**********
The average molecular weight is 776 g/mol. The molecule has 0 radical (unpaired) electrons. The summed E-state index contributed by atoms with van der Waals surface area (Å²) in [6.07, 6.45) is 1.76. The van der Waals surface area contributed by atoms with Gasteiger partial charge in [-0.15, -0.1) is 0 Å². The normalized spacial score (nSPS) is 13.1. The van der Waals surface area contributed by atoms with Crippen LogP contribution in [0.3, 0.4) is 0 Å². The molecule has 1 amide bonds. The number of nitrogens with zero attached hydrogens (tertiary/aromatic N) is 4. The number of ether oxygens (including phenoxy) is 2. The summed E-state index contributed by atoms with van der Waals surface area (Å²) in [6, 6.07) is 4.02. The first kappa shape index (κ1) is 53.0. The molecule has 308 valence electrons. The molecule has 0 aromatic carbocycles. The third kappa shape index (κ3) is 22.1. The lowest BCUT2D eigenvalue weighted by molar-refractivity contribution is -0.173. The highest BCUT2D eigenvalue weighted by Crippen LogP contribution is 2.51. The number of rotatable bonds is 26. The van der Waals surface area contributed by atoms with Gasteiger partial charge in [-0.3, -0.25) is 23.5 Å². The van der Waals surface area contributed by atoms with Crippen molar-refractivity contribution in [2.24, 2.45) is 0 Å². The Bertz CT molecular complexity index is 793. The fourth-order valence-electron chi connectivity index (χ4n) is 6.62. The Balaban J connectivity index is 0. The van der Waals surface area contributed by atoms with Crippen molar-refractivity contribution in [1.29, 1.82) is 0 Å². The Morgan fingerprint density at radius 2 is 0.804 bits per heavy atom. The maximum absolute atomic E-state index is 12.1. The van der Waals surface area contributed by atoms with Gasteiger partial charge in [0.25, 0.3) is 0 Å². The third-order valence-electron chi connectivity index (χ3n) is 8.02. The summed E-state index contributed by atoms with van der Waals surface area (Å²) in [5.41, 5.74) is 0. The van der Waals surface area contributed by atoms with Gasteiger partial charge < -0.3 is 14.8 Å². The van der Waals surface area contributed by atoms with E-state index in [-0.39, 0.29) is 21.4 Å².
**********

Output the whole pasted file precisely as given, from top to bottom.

The average molecular weight is 776 g/mol. The molecule has 0 radical (unpaired) electrons. The summed E-state index contributed by atoms with van der Waals surface area (Å²) in [6.07, 6.45) is 1.76. The van der Waals surface area contributed by atoms with Gasteiger partial charge in [-0.15, -0.1) is 0 Å². The normalized spacial score (nSPS) is 13.1. The van der Waals surface area contributed by atoms with Crippen LogP contribution in [0.3, 0.4) is 0 Å². The molecule has 1 amide bonds. The number of nitrogens with zero attached hydrogens (tertiary/aromatic N) is 4. The number of ether oxygens (including phenoxy) is 2. The summed E-state index contributed by atoms with van der Waals surface area (Å²) in [6, 6.07) is 4.02. The first kappa shape index (κ1) is 53.0. The molecule has 308 valence electrons. The molecule has 0 aromatic carbocycles. The third kappa shape index (κ3) is 22.1. The lowest BCUT2D eigenvalue weighted by molar-refractivity contribution is -0.173. The highest BCUT2D eigenvalue weighted by Crippen LogP contribution is 2.51. The number of rotatable bonds is 26. The van der Waals surface area contributed by atoms with Gasteiger partial charge in [-0.3, -0.25) is 23.5 Å². The van der Waals surface area contributed by atoms with Crippen molar-refractivity contribution in [2.24, 2.45) is 0 Å². The Bertz CT molecular complexity index is 793. The fourth-order valence-electron chi connectivity index (χ4n) is 6.62. The Balaban J connectivity index is 0. The van der Waals surface area contributed by atoms with Crippen molar-refractivity contribution in [1.29, 1.82) is 0 Å². The Morgan fingerprint density at radius 2 is 0.804 bits per heavy atom. The maximum absolute atomic E-state index is 12.1. The van der Waals surface area contributed by atoms with Gasteiger partial charge in [0.25, 0.3) is 0 Å². The third-order valence-electron chi connectivity index (χ3n) is 8.02. The summed E-state index contributed by atoms with van der Waals surface area (Å²) in [5.41, 5.74) is 0. The van der Waals surface area contributed by atoms with Gasteiger partial charge < -0.3 is 14.8 Å². The van der Waals surface area contributed by atoms with E-state index in [-0.39, 0.29) is 21.4 Å².